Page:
The 2020 Democratic presidential primary campaign is in many ways an argument between liberals and moderates over the path the Democratic Party should take, and on no issue has that argument been more intense than health care. Joe Biden has now released his health care plan, and while he’s presenting it as a rebuke of the more liberal candidates, in fact it represents a significant move to the left.
That’s not how he’s talking about it. The video Biden put out with the release of his plan was a direct attack on other Democrats for their crazy liberal ideas and their betrayal of Barack Obama. Here’s part of what he said:
“I understand the appeal of Medicare For All. But folks supporting it should be clear that it means getting rid of Obamacare. I’m not for that ... I knew the Republicans would do everything in their power to repeal Obamacare. They still are. But I’m surprised that so many Democrats are running on getting rid of it.”
Now let’s look at what Biden actually proposes. Here are the basics:
- Create a public option “like Medicare” that would be open to anyone, including those who currently have insurance through their employer.
- In Republican states that refused to expand Medicaid, allow all eligible people to get the new public option for free.
- Automatically enroll low-income people in Medicaid or the public option when they interact with the government.
- Increase ACA subsidies to make insurance more affordable.
- Force drug companies to negotiate prices with Medicare.
There’s more in there on drug prices, abortion coverage, surprise billing and other topics. But overall, this is not just fixing some problems with the ACA; it goes far past it. It’s extremely similar to the Medicare For America Act introduced by Reps. Rosa L. DeLauro (D-Conn.) and Jan Schakowsky (D-Ill.).
If you are an advocate of single-payer, you’ll find this too much of a compromise. But that shouldn’t obscure the fact that it’s a much more liberal plan than the ACA, which Biden is talking about as though it’s sacrosanct.
That’s the important historical context: In 2009 when the ACA was being debated, a plan like this one would have been considered almost radically leftist. There were still some liberals who would have preferred a single-payer plan to the ACA, but in that moment, what those on the left wanted was to include a public option, a Medicare- or Medicaid-like program that would be offered on the exchanges and compete with private insurers.
The history of the rise and fall of the public option is a bit complicated. But what it came down to is that support for it among moderate Democrats began to bleed, and the White House made clear it wasn’t all that important to them. Sen. Joe Lieberman (I-Conn.), who had become consumed with spite for liberals, declared that if a public option was included then he would join the Republican filibuster and kill the entire ACA.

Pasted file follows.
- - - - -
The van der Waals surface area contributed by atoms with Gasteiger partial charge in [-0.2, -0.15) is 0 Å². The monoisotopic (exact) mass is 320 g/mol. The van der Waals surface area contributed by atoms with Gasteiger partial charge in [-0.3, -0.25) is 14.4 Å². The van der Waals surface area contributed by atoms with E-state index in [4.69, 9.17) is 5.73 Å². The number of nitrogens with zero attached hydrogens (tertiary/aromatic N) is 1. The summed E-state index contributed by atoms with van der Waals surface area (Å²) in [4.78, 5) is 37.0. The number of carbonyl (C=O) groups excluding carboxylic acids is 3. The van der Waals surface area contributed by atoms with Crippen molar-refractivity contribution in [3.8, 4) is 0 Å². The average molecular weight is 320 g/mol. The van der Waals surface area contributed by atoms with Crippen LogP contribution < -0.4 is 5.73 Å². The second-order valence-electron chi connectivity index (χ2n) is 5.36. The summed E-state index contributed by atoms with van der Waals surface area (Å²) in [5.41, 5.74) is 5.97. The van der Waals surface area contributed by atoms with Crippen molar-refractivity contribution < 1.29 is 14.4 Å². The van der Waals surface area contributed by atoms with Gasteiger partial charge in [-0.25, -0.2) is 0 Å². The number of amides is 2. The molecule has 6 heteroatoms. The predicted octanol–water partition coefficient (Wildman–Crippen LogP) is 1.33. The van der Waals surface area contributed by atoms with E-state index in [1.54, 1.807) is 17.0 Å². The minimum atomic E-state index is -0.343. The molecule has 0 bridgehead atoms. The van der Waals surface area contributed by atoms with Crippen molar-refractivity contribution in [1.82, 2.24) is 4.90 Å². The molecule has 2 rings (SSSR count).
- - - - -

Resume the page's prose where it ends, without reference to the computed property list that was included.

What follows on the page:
Then and now, a public option was understood by both liberals and conservatives as the camel’s nose under the tent that could eventually lead to single-payer or something like it. And the fact that even Republicans think that’s what would happen demonstrates that they don’t really believe what they say about private insurance being superior to government insurance.
After all, if government insurance was so miserable, no one would choose the option and it would wither away. But if liberals are right, then it will be attractive and affordable, and more and more people will abandon their private plans for the government plan. Market principles will determine the outcome, which is exactly what conservatives are afraid of. They see how much seniors love their Medicare and how popular Medicaid is, and they’re worried the same thing would happen with a public option.
So is it possible that a plan like Biden’s could be a step on the road to single-payer? Not exactly, but over the long term it could wind up being pretty close. If this new public plan worked well, since it’s open to anyone you could see millions of people gravitate toward it. Eventually we’d have three large government insurers (Medicare, Medicaid and Bidencare or whatever it would be called) and private insurers steadily shrinking. At some point liberals would say, “Why don’t we just combine these three into one program that covers everyone, and leave private insurers offering supplemental coverage?”
Then you’d have a system not too dissimilar from the one in France or the one in Canada, both of which combine universal government-sponsored plans with private supplemental plans, and both of which work much better than ours.
I’m not saying there’s no real difference between single-payer and what Biden is proposing; there are important distinctions and a case to be made for the superiority of the former. But Biden, who is presenting himself as the candidate of moderation and incrementalism, wants to go a lot further than Barack Obama did a decade ago.
Which is reason for liberals to feel as if they’re winning the argument.